Parent-Child Interaction Therapy (PCIT) is a dyadic treatment model that involves observation and coaching of parent-child interactions and is designed to address externalizing behavior problems for children from two to seven years [see PRiSM research summary on dyadic treatment for more information on PCIT]. Primary Care-PCIT (PC-PCIT) is an abbreviated group preventive intervention delivered in four 1.5-hour sessions to two to four parent-child dyads in primary care by therapist coaches. A study randomly assigned 17 parents of children age three to six years with behavior concerns to PC-PCIT and 13 to PCIT-Anticipatory Guidance (PCIT-AG), in which parents receive written PCIT materials for a self-guided intervention. Significant improvements from pre- to post-intervention and at 6 months post-intervention in parent reported problem behaviors were found for both groups, but the four-session, in-person group intervention was not found to have greater impacts.[xxi]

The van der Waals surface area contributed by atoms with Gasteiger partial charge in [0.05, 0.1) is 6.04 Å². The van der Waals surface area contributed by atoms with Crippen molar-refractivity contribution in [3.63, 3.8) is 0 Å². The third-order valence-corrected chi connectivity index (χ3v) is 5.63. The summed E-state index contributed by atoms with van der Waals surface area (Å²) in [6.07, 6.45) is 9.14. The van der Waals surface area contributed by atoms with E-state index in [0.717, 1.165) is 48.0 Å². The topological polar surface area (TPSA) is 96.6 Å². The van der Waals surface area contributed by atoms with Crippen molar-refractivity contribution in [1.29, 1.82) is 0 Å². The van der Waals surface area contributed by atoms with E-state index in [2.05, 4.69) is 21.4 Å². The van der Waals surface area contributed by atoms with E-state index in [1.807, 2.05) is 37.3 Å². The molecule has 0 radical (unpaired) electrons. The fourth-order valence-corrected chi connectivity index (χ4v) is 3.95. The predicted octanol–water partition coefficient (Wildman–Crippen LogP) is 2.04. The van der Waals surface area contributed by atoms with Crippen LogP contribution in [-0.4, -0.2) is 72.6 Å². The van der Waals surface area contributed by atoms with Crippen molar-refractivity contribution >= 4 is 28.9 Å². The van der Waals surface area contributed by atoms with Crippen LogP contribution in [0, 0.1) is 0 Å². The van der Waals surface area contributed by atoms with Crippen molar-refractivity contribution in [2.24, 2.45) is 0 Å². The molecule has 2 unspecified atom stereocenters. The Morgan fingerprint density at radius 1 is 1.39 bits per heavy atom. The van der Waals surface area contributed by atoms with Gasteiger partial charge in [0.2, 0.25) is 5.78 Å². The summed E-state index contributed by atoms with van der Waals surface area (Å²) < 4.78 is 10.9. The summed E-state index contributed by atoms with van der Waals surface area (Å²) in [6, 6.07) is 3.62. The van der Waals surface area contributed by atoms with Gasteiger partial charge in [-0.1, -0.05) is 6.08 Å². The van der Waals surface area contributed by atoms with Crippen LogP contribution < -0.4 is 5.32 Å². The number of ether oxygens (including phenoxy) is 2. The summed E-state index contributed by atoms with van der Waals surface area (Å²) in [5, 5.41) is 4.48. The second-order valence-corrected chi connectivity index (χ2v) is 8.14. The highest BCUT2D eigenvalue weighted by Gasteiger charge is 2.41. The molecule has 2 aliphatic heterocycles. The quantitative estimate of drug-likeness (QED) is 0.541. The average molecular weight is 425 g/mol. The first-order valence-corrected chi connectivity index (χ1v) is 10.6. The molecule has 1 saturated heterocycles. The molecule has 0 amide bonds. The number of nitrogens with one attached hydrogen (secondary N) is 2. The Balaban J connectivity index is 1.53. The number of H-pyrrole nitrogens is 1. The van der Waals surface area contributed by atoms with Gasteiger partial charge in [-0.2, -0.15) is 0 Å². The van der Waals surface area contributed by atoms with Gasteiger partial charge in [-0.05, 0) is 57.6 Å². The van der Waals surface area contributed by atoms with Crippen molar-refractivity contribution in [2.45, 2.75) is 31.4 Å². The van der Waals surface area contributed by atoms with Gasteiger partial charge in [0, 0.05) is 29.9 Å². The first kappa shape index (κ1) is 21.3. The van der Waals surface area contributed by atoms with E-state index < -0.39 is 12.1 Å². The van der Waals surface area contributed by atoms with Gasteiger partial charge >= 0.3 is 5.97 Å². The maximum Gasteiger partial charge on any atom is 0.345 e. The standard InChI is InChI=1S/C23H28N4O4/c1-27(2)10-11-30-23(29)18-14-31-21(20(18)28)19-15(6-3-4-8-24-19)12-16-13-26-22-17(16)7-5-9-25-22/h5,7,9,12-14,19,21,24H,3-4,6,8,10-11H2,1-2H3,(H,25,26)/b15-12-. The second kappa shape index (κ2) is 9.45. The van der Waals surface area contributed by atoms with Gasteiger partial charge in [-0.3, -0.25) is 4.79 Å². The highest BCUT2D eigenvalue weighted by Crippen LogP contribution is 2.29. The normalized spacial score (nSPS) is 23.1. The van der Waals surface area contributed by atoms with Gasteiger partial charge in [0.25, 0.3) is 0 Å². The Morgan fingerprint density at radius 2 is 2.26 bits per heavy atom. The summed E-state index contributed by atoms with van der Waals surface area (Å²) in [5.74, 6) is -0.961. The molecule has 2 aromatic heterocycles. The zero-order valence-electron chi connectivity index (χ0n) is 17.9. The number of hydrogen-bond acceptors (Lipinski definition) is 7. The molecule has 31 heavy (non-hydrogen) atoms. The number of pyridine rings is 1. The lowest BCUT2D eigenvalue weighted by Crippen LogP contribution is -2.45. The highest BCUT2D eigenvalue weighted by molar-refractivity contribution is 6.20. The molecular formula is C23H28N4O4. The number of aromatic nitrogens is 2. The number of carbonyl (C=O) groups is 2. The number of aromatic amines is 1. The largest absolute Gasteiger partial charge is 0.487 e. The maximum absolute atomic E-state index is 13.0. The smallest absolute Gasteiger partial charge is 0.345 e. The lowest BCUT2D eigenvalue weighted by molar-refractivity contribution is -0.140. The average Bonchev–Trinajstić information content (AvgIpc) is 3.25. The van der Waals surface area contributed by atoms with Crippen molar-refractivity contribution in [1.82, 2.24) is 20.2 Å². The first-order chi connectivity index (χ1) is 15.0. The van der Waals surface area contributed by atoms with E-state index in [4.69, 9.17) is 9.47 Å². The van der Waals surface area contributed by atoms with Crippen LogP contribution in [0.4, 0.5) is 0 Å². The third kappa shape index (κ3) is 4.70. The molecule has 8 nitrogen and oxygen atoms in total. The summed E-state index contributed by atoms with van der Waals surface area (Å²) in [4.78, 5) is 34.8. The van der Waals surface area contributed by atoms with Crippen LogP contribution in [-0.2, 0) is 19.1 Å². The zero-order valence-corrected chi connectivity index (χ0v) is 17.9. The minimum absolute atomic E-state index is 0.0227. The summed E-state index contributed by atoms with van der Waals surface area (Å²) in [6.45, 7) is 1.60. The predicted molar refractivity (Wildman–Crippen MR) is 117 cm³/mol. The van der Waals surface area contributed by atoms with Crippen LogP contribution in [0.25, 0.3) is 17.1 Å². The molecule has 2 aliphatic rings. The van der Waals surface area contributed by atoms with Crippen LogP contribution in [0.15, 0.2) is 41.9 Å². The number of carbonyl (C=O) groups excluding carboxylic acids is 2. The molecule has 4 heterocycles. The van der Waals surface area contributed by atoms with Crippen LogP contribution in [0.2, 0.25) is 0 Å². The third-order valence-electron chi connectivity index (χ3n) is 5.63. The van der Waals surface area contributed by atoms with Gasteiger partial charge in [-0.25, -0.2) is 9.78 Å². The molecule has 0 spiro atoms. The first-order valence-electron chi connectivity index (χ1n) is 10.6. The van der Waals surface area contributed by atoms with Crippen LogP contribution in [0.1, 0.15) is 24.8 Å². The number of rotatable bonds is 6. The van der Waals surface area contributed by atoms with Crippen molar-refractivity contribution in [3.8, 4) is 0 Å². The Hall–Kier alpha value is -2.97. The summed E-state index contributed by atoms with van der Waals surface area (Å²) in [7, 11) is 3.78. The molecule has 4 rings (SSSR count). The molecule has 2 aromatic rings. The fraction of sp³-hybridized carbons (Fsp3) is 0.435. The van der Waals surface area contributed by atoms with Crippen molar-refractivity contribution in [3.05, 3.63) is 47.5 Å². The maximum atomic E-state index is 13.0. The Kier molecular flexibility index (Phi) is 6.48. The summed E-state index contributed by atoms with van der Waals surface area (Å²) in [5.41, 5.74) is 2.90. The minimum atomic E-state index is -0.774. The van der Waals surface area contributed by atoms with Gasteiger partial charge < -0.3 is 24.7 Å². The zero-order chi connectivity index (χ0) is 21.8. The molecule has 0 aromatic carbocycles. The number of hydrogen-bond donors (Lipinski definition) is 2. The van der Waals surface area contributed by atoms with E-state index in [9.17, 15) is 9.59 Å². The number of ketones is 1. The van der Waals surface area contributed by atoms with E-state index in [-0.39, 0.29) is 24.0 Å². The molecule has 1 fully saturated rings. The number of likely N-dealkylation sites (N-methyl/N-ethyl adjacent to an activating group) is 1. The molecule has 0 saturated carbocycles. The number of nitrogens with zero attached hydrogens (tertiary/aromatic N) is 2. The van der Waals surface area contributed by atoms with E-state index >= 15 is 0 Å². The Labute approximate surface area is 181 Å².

In a study of Primary Care Triple P (PCTP), two accredited Triple P practitioners sequentially introduced the four-session PCTP intervention to parents of 10 children aged three to seven years old with concerns about behavior problems. From pre- to post-intervention, video-based observational measures showed lower levels of disruptive behavior in situations cited by the family as challenging and in other situations, and parents reported significant improvements in disruptive behavior; outcomes were maintained at four-months follow-up.[xxii]